AdamSmithBlawgletter has lately started scanning news reports about the U.S. Justice Department Antitrust Division's bid to block the minnow-eats-whale merger of U.S. Airways and American Airlines. Wowsers.

Let's start by saying we've found that the biz reporters have a not-very-good grasp of antitrust law. A terrible one in fact. They seem to think that whatever business wants, business ought to get. If it makes business sense, antitrust law should promote it, not try to stop it. Which fact we suppose shouldn't surprise anyone.

But still.

Just yesterday, the local paper here issued a paean in favor of the pending hook-up. The ink-stained wretch who wrote the item praised U.S. Air's CEO Doug Parker for making "the right call" by over and over again calling for . . . less competition — or, in the item's telling, "industry consolidation".

The piece deems Parker "visionary" for wanting to cut the number of carriers and reduce airline capacity. It also credits Parker for wanting to gobble up Delta in 2007 — in spite of the fact that the deal would have happened just in time for the Great Recession, whose onset swung Delta itself from a $1.6 billion profit to an $8.9 billion loss in the year after its 2008 merger with Northwest Airlines. Parker dodged a bullet, if you ask us.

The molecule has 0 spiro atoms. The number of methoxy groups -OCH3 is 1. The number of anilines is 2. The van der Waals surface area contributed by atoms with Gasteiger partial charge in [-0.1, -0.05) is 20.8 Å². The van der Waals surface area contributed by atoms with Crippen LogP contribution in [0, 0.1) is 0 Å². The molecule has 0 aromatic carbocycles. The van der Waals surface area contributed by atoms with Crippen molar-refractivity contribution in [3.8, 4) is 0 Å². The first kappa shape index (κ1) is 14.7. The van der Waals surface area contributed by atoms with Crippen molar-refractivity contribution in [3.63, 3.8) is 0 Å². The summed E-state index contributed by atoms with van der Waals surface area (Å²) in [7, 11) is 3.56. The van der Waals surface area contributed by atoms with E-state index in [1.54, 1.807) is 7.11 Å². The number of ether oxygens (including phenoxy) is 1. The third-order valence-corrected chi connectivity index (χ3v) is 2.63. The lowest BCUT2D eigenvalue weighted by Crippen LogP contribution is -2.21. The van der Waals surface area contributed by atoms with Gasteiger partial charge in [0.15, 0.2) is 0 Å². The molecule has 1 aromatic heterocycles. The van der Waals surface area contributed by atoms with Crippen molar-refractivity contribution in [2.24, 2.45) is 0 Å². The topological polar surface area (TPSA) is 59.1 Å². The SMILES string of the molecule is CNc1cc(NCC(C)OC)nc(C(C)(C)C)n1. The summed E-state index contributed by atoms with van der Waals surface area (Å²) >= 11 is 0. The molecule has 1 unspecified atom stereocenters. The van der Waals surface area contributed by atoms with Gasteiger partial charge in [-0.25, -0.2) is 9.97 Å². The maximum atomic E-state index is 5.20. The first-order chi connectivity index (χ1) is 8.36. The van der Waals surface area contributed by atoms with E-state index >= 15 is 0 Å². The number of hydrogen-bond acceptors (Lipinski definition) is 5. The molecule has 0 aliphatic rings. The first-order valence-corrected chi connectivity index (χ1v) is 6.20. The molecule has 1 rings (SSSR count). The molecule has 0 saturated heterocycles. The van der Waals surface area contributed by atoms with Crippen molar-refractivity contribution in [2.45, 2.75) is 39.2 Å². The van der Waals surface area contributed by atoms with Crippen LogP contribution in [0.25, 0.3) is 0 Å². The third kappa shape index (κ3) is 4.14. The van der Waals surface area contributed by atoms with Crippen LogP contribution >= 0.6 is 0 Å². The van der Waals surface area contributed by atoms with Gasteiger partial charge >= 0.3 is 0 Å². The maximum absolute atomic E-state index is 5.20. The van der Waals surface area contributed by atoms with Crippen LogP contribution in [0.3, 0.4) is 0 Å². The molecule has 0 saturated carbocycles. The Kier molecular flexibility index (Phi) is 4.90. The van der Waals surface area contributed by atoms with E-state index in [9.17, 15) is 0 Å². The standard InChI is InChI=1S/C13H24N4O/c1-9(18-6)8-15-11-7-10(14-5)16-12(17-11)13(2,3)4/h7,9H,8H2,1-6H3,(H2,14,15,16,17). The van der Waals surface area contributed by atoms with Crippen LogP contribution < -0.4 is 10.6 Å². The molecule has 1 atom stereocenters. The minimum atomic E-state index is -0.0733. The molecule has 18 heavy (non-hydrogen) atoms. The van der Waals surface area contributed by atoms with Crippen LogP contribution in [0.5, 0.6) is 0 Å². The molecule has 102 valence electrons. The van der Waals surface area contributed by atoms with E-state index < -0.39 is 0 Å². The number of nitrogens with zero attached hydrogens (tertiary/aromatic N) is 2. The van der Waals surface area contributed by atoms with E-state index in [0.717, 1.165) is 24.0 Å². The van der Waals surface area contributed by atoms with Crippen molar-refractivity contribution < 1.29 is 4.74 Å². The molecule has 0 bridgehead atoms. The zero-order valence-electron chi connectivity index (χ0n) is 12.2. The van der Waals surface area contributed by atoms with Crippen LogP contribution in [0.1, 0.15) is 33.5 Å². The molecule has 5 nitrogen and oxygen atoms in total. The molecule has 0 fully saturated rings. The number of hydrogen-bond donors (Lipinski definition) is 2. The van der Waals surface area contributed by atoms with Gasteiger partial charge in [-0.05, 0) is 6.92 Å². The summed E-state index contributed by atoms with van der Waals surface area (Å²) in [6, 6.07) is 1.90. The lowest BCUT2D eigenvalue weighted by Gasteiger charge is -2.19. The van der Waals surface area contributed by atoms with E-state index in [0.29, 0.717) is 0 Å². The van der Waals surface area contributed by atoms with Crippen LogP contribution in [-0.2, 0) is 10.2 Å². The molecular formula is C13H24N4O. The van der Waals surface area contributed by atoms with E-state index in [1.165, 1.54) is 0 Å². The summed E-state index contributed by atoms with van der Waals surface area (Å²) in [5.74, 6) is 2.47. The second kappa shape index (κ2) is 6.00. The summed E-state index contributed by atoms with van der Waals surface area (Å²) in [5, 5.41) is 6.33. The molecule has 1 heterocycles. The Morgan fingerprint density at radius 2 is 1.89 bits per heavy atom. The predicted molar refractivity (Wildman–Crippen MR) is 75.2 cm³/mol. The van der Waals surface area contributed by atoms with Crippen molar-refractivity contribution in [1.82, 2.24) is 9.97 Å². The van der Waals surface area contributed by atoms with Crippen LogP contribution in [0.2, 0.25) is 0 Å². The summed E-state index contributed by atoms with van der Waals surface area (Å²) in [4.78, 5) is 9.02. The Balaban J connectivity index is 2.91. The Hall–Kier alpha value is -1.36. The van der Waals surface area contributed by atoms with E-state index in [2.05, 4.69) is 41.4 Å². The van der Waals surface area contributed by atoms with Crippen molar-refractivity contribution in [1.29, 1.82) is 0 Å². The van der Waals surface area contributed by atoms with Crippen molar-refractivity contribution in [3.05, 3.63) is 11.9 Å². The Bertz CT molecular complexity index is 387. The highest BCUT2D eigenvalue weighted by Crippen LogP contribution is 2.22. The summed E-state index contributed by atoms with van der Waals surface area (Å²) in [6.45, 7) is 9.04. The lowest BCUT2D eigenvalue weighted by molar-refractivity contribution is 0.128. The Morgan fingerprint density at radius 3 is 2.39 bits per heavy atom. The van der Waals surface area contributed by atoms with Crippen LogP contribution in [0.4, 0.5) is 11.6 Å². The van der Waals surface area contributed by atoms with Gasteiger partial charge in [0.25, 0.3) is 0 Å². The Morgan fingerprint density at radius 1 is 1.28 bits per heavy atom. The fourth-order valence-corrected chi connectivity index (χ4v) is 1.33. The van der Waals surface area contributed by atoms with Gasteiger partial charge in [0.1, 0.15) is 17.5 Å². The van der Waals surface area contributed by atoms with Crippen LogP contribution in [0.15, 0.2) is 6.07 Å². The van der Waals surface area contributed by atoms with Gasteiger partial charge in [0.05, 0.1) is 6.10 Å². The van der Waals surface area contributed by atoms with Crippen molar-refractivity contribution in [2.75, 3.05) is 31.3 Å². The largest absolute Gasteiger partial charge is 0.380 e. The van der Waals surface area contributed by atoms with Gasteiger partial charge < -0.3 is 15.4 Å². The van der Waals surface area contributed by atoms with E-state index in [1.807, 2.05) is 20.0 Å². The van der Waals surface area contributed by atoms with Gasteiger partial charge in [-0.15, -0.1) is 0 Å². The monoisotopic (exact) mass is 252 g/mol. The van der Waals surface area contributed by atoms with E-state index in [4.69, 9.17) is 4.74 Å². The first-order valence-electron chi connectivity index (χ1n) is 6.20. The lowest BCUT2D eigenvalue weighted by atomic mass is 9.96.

The author even dismisses as merely "embarassing" and "bone-headed" an email that Parker sent the Delta CEO to complain about a "triple miles" offer that the rival carrier had made. He says "most other[]" moves that Parker tried, by contrast, "made business sense". See Complaint ¶ 45.

Well, uh.


Illegally buying up the competition to gain market power also makes "business sense" — ask John D. Rockefeller. Also inquire of AT&T, which tried to snag rival T-Mobile but failed after the DOJ moved to block the deal in court.

(The same newspaper, by the way, predicted Dire Consequences for T-Mobile if AT&T's bid failed — a forecast that has proved dismally wrong.)

Thwarting competition almost always makes terrific business sense. That explains why it happens so often. As Adam Smith wrote:

People of the same trade seldom meet together, even for merriment and diversion, but the conversation ends in a conspiracy against the public, or in some contrivance to raise prices.

Antitrust laws exist to protect competition from conspiracy, to purge markets of unfair monopolies, and shield the public from bad service and high prices. Who cares about airline passengers? Reading the pro-merger, pro-CEO item we just went through, you'd think The Dallas Morning News does not.